Page tree
Skip to end of metadata
Go to start of metadata

Once you have created relationships within the dataset or register file, you can create cubes. When you define a cube, you specify the dimensions and measures and the types of pre-calculated aggregations it will contain.

Once you've completed the basic design, you can refine the cube by defining the partition, aggregation, and auto cache strategies, and setting advanced properties. Then you can schedule the build, get recommendations, analyze queries, review build summaries or data profile results, manage build instances, or add other jobs such as data profile or cache job.

All of the sources used to build a cube must be from a single connection

As your business generates new data, you can add data to an already built cube with an incremental build. You can also create a sliding window and specify a range of data that you want to build into the cube.

You can delete cubes at any time, however, if there are reports built using the cube, they will no longer function, and you will receive a warning before you proceed.

There are two ways to view and work with a cube:

  • logical view (default view)
  • physical view

You can maintain the logical view of a cube to support business requirements and tune the physical view to support optimization requirements. The logical view shows all calculated measures and members.

Supported sources

Kyvos supports building cubes on both on-premise (Hadoop) and Cloud (Amazon S3 or Azure) platforms. You can also build cubes on a Snowflake or BigQuery source.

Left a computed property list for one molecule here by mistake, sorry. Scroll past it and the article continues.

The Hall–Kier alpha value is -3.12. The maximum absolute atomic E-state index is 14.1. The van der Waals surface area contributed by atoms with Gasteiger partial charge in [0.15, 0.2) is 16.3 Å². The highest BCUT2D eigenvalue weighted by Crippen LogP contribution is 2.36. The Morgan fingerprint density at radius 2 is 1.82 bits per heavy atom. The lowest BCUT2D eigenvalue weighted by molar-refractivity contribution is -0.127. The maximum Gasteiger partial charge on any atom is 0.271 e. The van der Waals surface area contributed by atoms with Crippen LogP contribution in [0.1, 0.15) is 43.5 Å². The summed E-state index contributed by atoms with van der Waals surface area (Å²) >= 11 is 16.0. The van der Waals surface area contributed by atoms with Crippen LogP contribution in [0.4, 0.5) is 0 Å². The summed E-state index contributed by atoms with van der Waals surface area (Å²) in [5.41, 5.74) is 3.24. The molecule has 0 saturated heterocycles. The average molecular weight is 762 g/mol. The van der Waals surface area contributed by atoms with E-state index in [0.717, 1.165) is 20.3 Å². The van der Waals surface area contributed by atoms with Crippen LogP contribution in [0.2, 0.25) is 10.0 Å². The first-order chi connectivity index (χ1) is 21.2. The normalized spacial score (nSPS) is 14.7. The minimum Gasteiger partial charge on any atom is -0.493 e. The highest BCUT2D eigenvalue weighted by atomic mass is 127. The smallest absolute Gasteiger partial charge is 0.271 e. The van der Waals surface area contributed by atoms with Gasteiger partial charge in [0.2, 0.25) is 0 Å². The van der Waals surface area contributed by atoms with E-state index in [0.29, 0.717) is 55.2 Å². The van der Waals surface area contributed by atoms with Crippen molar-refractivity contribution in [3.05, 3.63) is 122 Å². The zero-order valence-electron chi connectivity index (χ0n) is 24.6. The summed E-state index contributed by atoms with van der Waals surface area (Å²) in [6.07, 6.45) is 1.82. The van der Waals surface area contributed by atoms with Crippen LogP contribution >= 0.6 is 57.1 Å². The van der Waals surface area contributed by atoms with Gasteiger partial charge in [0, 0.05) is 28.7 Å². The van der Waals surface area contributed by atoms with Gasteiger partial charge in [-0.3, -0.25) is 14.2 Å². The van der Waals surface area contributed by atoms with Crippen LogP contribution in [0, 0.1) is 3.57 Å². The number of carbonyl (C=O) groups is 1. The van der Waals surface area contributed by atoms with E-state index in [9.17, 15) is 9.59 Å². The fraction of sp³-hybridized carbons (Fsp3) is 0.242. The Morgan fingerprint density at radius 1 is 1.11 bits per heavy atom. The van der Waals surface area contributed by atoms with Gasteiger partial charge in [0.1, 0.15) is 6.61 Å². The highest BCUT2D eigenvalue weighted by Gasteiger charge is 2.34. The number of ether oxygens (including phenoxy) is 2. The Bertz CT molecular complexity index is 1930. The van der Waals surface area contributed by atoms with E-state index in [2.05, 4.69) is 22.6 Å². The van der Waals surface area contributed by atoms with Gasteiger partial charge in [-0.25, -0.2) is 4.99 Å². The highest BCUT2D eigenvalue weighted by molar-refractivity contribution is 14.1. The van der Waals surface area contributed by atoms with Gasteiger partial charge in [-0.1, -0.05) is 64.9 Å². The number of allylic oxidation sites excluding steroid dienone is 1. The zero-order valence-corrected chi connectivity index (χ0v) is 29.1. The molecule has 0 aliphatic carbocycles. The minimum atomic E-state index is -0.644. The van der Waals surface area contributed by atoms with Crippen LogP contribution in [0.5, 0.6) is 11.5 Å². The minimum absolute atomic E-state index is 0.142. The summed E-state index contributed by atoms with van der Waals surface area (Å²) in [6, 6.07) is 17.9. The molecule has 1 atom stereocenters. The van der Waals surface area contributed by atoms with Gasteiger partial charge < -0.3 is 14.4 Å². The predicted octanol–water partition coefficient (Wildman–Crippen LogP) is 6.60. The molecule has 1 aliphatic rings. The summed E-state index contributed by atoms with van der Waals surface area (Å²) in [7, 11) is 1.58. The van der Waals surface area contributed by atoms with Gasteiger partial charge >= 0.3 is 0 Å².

Before you get started

Before you create a cube, you may need to know about the schema, which describes how the tables are arranged in the database. Star, snowflake, multi fact, and single file schemas are common types you will encounter. They are different arrangements of facts (business data) and dimensions (the records in the fact table - for example, information about specific products or customers). A cube aggregates facts from various levels of a dimension provided in a schema. For example, you may have data about products, units sold, and sales amounts and match them up by date (month, quarter), by store, salesperson, or other combinations.

TIP

You can hover the cursor over specific dimensions or measures to see additional data about that item such as field name, node name, and function used. For count measures, count type such as accurate or approximate is also shown.

Kyvos allows you to create a data profile that provides guidance for cube design. Additionally, Kyvos provides cube recommendations to optimize the cube based on historical query data and the data profile. You can calculate aggregates when do you do the cube build to reduce query times. 

You can also analyze queries created on the cube. The results are displayed in a dashboard in a separate tab in the browser. You can view query performance data and lists of mostly used dimensions and measures to aid you in optimizing your cube design.

Related topics

  • No labels